This Act although is the revised version of the bill of 2016, the definition given for a transgender person is still not adequate. This Act defines a transgender person as “a person whose gender does not match with the gender assigned to that person at birth and this includes a trans-man and trans-woman person with intersex variations”. The definition of a transgender person is mixed with that of an intersex person. Transgender people are those who feel they were born in the wrong body whereas intersex people are those born with physical characteristics that do not conform to the gender binary. They may identify as a transgender person but the bill under the definition of the transgender person also puts intersex person thereby taking away their choice to identify as a cisgender person, which is in violation of NALSA judgement. This can lead to the extinction of intersex identity.
Although Section 4 of the Act recognizes “the right to the self-perceived gender identity of transgender persons”, the subsequent sections, i.e. Section 4 and 5 make self-identification subject to certification by the State. It says that a transgender has to make an application to the District Magistrate to get the certificate of identity. What’s more intriguing is that if the district magistrate denies a certificate to a transgender, he doesn’t need to mention the reason for his refusal. Also, the further procedure is not mentioned.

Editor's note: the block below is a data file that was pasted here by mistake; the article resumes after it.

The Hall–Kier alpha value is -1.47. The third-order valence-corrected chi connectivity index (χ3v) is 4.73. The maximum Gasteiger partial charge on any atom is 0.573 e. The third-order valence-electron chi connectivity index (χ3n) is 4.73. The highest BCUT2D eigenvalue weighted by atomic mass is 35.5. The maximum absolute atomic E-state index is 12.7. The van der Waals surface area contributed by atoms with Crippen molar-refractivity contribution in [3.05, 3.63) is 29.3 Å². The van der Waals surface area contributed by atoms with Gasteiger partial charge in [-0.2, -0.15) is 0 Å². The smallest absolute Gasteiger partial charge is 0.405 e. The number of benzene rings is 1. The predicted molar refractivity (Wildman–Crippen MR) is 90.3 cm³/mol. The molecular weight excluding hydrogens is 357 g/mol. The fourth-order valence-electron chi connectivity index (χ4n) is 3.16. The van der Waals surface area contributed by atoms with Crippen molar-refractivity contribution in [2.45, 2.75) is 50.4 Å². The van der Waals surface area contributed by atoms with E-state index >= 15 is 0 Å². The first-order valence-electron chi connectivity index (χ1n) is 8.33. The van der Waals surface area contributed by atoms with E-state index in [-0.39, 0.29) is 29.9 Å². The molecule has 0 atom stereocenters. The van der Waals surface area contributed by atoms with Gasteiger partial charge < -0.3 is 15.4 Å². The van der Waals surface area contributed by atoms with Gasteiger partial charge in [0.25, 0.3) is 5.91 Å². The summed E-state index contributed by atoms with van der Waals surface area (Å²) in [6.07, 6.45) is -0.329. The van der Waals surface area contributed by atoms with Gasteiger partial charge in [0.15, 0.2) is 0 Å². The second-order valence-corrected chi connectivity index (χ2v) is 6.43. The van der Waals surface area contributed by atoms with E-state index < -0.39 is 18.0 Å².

The Supreme Court in Anuj Garg vs. Hotel Association of India held that personal autonomy and self-expression is protected under Article 19 and Article 21. In 2014, in NALSA vs. Union of India, gender identity was recognized as one of the most fundamental aspects of life and that every individual has a right to self-identification of one's gender identity. It was said that the continued discrimination against the transgender community in India is contrary to the Constitution.
Also, in Puttaswamy vs. Union of India, the Hon’ble Court held that the right to privacy is a fundamental right under Art. 14, 19 and 21 and thus non-inclusion of the confidentiality clause makes the Act unconstitutional.
Moreover, Section 7 of the Act says that if a transgender wants to change their gender after the issue of the transgender certificate, the applicant has to obtain a certificate from the Chief Medical Officer of the institution where surgery was done. Then, the District Magistrate is to issue the gender certificate. Hence this Act clearly hints towards a screening procedure without using the exact words.